Offensive religious symbols and the Title VII duty to
Michael deHaven Newsom
mnewsom at LAW.HOWARD.EDU
Thu Jun 29 18:14:09 PDT 2000
Eugene raises a tough question. I think that there is an answer, I do
not like it, but it goes something like this -- one tolerates every
opinion except the intolerant opinions. Mozert v. Hawkins comes to
mind. This answer is ugly, because it is necessarily subjective. I do
not agree with the liberal paradigm here that one can easily or
confidently distinguish between acceptable and unacceptable opinions.
But, on this one the liberals are right at least to this extent. There
is no constitutional duty or obligation to tolerate the intolerant.
I am reminded of the problem, which I think that I may have addressed
some time ago, as to whether a democratic polity has to allow a party
with intentions of establishing a totalitarian state to come to power by
democratic means. The answer is no. The answer is ugly. But the
answer is still no.
Michael deHaven Newsom
School of Law
"Volokh, Eugene" wrote:
> Sheldon Swartzentruber wears a tatoo of a hooded figure
> standing in front of a burning cross. Swartzentruber's coworkers
> complained, saying that they found the tattoo "offensive and
> threatening." Swartzentruber's employer, the Gunite Corporation, then
> ordered him to cover up the tattoo. Swartzentruber replied that he
> had for two years been a member of the Church of the American Knights
> of the Ku Klux Klan, and that the tatoo is one of the church's seven
> sacred symbols. Gunite, he argues, had a duty to accommodate this
> religious belief.
> The court said that there was no evidence that "being required
> to cover up [Swartztentruber's] tattoo at work conflicts with his
> religious beliefs." But the court also went further: "[E]ven if Mr.
> Swartzentruber had made out a prima facie case, . . . Gunite has shown
> that it reasonably accommodated his asserted religious observance or
> practice. . . . [T]he court agrees with Gunite that any greater
> accommodation would cause it an undue hardship, [because] it violated
> Gunite's racial harassment policy and offended other employees." 2000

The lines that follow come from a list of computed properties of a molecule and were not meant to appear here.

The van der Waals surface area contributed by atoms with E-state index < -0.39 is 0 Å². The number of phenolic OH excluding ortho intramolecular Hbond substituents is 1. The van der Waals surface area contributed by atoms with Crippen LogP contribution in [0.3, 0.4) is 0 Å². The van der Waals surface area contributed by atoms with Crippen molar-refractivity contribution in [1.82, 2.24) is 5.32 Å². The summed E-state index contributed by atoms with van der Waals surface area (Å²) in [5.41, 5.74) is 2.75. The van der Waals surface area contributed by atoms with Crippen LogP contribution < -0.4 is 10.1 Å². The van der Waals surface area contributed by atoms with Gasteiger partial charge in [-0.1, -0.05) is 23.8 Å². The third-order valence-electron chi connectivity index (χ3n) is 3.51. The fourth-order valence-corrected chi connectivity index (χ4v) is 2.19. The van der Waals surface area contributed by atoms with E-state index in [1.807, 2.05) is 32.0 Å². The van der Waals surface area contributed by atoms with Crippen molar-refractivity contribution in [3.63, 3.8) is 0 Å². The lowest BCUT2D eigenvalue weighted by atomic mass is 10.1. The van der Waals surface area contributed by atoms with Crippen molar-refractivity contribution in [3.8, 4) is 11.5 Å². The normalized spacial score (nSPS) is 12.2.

> WL 767548, *3 (N.D. Ind. May 22).
> Now I'm pretty happy with the result in this case, but I
> wonder exactly how such an analysis would play out in other cases.
> Say that an employee is wearing a pagan symbol, and coworkers are
> offended by it. Cf., e.g., Cf. Will Haynie, Agreement Lets Student
> Wear Wiccan Symbol: Settlement Ends Lawsuit Brought by Lincoln Park
> Senior, Detroit News, Mar. 23, 1999, at D1 (discussing a high school
> policy--in this instance aimed at controlling gangs--banning the
> wearing of pentagrams). Would the employer be allowed to order the
> employee to cover it up? What if coworkers are offended by the
> employee's cross or Star of David? What if coworkers are offended by
> a swastika that actually turns out to be a Hindu symbol? Cf. Martin
> Dyckman, Wine, Women, and Spirited Debate, St. Petersburg Times, Mar.
> 3, 1998, at 19A (describing a case where a person claimed a right to
> wear a swastika as an Aryan Nations religious symbol, albeit in the
> prisoner context); Abdon M. Pallasch, Hindu Files Suit to Challenge
> Swastika Firing, Chi. Tribune, Aug. 6, 1998, at 4 (describing a
> workplace incident involving a swastika as a Hindu religious symbol);
> Falun Dafa (visited Oct. 13, 1999) <http://www.falundafa.org>
> (featuring two prominent swastikas as part of the website of the
> Chinese Falung Gong spiritual movement).
> The moral distinction between the burning cross -- assuming
> that it is indeed genuinely used as a religious symbol, as may well be
> quite plausible -- and the other symbols seems to me quite plausible.
> But how exactly would the law draw a constitutionally permissible
> legal distinction? Would the question just be whether the symbol *in
> fact* offends coworkers? (If so, what if coworkers are genuinely
> offended by the pentagram, the cross, or the Star of David?) Or would
> the law distinguish "reasonable offense" from "bigoted offense," and
> if so, exactly how?
> By the way, none of these are rhetorical questions. This
> seems to me to be a genuinely tough issue -- I certainly sympathize
> with the employer's desire to prevent disruptive behavior, but I
> wonder just how the duty of reasonable accommodation would deal with
> that desire when the disruption is caused by people's hostility
> (eminently justified hostility!) to the employee's religious views.
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